Thank you Bob, Paul, Tee and Norma!
Doesn't it apply perfectly to this kind of pizza making?
Bill - Being able to coax complex flavors out of simple ingredients, and treating them simply is the essence of this pizza making - I completely agree. This was an exercise in basics and the end result was just as complex tasting as the intricate workflows and natural ferment approaches I screw around with so much. It was refreshing.
Are you happy with the result?
Scot - Yes, the result was very good. I could have used even less yeast as the temps around here were very high, even with an air-conditioned house. At 10 hours bulk, the dough was going pretty fast - I did have 8 balls total so the mass effect played a role here. The cheese was bufala and melted like a dream. This was a 40 second pie.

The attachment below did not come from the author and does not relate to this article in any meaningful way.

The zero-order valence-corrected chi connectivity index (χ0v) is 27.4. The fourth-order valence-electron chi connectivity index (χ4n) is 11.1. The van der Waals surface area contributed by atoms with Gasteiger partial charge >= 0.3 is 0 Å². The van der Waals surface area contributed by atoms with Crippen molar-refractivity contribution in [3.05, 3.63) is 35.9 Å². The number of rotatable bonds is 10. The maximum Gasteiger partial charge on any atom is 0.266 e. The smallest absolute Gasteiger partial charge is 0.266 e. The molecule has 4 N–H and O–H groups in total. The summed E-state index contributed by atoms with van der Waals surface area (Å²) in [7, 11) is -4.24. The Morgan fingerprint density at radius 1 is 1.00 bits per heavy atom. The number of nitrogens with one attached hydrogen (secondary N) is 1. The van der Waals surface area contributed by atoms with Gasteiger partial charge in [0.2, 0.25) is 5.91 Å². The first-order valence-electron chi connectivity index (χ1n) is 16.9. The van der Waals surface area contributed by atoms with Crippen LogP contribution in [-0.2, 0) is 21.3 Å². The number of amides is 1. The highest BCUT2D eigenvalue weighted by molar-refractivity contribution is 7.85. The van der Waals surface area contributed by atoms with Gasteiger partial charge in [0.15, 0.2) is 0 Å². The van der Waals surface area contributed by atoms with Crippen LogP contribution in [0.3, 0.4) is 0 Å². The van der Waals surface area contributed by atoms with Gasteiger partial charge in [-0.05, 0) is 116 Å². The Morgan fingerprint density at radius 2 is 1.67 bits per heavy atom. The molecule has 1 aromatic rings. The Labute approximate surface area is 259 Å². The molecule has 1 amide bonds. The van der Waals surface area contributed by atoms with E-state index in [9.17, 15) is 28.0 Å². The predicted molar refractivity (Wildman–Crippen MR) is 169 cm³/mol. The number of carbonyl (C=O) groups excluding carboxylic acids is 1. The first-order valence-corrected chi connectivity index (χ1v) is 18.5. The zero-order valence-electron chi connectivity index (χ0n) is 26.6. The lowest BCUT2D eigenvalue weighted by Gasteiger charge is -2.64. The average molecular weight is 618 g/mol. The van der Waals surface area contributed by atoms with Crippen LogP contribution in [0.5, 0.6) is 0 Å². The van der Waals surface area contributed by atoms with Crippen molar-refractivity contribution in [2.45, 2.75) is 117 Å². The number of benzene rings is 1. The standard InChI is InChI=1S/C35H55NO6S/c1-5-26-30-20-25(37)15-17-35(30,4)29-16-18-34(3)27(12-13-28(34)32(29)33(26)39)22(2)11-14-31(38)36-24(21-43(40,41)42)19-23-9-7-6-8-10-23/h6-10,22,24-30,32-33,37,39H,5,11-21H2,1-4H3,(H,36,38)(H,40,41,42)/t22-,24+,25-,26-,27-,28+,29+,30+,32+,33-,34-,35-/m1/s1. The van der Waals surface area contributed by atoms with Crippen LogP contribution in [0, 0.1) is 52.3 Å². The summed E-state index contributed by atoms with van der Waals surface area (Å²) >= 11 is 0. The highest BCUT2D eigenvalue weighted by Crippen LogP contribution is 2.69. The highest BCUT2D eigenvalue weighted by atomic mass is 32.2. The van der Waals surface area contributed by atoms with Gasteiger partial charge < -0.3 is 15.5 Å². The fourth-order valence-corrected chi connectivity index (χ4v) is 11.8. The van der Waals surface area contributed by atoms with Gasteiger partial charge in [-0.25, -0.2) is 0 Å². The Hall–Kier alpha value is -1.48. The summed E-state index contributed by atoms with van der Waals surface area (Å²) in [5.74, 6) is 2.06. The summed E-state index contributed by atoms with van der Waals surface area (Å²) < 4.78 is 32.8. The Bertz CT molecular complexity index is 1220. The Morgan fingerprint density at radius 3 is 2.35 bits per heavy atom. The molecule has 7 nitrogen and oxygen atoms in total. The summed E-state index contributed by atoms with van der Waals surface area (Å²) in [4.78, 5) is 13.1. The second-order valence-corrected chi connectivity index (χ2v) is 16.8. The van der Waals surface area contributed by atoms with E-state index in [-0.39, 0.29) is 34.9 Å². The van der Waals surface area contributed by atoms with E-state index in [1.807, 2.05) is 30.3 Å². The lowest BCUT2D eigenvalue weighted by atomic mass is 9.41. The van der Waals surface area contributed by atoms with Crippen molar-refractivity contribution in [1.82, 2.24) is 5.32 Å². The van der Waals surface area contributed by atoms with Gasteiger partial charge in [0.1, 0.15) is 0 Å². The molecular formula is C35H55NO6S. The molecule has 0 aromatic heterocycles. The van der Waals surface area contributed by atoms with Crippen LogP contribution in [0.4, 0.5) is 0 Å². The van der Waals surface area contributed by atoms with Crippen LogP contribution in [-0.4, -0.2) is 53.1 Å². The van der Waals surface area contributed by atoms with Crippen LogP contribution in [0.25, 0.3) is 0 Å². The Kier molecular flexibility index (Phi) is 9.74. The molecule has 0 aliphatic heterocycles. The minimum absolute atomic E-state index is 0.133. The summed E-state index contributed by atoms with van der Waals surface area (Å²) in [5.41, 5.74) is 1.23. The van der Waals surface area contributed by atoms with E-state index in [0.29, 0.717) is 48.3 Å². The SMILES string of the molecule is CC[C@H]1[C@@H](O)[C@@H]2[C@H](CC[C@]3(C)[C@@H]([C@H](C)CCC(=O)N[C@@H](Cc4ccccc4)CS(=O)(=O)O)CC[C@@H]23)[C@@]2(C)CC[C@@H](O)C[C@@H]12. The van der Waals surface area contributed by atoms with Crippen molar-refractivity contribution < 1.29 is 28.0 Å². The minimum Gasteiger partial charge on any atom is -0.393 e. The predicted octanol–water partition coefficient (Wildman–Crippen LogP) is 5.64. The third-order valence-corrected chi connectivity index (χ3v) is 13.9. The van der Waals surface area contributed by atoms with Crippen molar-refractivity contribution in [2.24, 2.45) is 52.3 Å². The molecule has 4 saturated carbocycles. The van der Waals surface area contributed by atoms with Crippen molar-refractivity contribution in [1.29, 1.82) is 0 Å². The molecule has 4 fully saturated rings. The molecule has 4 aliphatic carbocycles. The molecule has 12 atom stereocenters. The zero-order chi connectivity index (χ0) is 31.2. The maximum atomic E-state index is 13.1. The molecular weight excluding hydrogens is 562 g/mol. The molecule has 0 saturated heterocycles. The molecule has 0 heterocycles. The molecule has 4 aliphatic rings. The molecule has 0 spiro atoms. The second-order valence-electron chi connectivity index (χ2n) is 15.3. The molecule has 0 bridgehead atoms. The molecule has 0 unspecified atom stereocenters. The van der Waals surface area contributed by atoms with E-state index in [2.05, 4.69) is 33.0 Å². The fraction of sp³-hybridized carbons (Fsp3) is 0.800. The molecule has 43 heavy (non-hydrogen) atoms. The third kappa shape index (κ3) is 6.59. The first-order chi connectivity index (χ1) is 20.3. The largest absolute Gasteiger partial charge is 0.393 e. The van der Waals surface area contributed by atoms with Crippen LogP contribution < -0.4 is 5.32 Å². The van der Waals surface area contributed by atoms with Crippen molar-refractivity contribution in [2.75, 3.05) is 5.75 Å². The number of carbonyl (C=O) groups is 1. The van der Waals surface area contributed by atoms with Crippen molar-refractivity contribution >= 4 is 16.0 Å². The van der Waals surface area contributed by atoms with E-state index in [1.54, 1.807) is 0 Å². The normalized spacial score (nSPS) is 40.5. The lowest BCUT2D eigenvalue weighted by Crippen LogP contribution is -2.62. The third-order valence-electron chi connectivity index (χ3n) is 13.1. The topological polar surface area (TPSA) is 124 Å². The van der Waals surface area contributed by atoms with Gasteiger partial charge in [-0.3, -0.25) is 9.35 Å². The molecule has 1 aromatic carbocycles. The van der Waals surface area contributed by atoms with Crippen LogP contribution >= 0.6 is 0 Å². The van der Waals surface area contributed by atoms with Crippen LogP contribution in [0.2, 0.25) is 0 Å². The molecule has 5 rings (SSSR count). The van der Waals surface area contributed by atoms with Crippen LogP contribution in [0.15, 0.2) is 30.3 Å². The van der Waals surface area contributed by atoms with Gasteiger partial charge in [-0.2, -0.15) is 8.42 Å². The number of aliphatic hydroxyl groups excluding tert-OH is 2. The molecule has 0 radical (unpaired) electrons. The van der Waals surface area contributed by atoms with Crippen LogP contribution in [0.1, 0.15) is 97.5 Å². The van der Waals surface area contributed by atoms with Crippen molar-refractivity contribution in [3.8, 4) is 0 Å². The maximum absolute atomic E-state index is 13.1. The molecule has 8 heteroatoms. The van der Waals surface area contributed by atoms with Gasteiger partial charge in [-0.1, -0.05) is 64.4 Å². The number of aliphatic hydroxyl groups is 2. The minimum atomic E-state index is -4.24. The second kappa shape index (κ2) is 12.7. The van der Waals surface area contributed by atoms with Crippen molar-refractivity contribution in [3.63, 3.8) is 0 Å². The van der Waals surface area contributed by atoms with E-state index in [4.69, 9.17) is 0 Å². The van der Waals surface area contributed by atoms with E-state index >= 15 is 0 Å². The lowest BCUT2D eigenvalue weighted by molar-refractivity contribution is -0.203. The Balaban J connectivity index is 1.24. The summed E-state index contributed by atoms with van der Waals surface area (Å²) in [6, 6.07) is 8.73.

That is a great looking pie! Love the crumb, didn't think you could get that kind of development with such a quick ferment. One question: why do you add the salt at the beginning? I've read a lot recently about salt slowing down the yeast reactions, what's the principle behind putting it in at the beginning? (I've been doing it that way myself, but I'm trying to understand the reasoning behind the alternatives)
Jamie - The reason I do it is simply because the salt I use is a sicilian sea salt that is rather course - it is easier to dissolve directly in the water. You can add it at any point, but I would be careful adding it directly next to the yeast in succession.